Decide on a limit on how much stuff you will bring. Keep in mind that at some point there is a direct negative correlation between how much stuff you bring and your enjoyment on the trip. Try for less bags, less weight, and less overall dimensions. Keep in mind that air travel and other forms of transportation often have additional costs or restrictions on number of bags, weight of each bag, and the dimensions of the bag. Also consider how much stuff you intend to bring back.

Check the climate and weather forecasts for your destination and take that into account in your packing. You also may want to research what the locals and expats wear. One of the best things you can do as a tourist is blend in with the locals.

Backpack photo by Brandy Little

Backpack photo by Brandy Little

The flight is one of the more tiring aspects of travel. When you book it, think about the time zones, how many connections you have, and the overall travel time. You need to consider whether transportation is available at the time of your arrival, when you can check-in to your accommodations, and if food options are available.

Try to minimize the connections you have, they add time, and increase the probability of missing a flight. Sometimes having at least one connection is unavoidable, but it is important to make sure you have enough time to make that connection. Navigating your way through a foreign airport can be a challenge. Sometimes they make you go back through security, which can be a long line. Depending on the airport, I usually leave 2 – 3 hours, airing closer to three hours, for all my stopovers.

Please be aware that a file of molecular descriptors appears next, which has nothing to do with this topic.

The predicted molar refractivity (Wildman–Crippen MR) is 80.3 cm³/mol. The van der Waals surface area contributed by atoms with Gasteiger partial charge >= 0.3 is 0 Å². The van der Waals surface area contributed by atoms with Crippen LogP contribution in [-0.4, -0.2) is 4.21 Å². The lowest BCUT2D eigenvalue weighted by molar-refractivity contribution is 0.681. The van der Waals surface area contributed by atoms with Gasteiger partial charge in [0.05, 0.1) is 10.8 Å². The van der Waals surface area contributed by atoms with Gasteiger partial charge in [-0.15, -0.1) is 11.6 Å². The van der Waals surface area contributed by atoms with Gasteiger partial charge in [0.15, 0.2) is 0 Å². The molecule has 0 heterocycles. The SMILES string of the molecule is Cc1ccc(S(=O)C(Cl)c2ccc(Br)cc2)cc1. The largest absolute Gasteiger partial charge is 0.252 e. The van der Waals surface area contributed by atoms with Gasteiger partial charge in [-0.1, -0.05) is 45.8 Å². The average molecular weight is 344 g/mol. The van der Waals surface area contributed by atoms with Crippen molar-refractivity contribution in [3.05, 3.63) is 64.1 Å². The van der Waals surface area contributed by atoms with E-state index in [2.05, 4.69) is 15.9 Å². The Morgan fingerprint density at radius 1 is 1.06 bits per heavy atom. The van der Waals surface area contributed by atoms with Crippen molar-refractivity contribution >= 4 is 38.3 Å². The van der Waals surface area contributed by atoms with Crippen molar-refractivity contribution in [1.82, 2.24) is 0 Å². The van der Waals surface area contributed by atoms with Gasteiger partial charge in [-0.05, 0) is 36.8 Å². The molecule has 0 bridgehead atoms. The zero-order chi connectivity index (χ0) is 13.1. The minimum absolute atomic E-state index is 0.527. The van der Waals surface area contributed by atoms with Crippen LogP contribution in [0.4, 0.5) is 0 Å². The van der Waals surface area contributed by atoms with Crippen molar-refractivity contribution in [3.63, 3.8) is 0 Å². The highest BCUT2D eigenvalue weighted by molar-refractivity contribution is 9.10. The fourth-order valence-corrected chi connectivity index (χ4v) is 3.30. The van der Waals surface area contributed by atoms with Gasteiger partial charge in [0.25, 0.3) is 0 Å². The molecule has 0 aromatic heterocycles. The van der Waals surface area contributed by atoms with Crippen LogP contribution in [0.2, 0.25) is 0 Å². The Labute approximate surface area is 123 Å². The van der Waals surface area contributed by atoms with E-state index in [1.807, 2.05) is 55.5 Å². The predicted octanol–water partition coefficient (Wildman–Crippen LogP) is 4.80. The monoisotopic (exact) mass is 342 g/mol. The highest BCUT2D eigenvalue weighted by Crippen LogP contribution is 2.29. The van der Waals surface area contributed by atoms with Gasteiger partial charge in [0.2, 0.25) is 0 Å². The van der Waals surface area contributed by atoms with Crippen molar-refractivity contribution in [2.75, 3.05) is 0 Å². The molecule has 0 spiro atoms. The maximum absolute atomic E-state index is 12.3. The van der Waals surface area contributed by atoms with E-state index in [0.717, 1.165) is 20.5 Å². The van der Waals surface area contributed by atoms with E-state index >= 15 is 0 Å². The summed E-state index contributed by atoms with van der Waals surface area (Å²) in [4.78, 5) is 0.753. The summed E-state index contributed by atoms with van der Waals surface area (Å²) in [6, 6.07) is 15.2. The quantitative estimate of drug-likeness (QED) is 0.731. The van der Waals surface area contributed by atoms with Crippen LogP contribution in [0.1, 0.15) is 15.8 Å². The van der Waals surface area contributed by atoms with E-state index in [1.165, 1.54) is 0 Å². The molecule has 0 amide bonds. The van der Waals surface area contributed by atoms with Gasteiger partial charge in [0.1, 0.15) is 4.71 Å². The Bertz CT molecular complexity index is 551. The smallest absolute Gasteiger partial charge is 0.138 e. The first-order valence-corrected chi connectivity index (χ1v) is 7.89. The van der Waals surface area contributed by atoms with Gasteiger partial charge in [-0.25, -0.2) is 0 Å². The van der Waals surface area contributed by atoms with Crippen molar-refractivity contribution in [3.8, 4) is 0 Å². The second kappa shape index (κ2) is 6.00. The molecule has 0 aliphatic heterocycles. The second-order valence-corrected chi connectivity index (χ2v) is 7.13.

Lastly, do some research about the vessel. Try to book seats ahead of time. Last thing you want is a middle seat between two strangers on an 18+ hour journey. I use Seat Guru to research the best seats.

Airport by Brandy Little

Airport by Brandy Little

Some countries won’t let you in unless you can show them your official yellow vaccination card proving you have all the necessary vaccinations. You also may want to get some other vaccinations depending on your destination. Your local infectious disease doctor or travel clinic can help you with these. Some countries will also not let you in if you are sick, have a certain disease, or are travelling from certain countries.

You also want to be aware of other health risks and prepare against them. For instance, some places have disease carrying insects that you will want to fend off with the proper bug spray and proper attire. For some countries you may want to bring a water purification method or stick to bottled water. Some countries have rapid dogs you will want to know to steer clear of.

Also, you should be aware that some over-the-counter perfectly legal drugs in your country may be illegal in another country.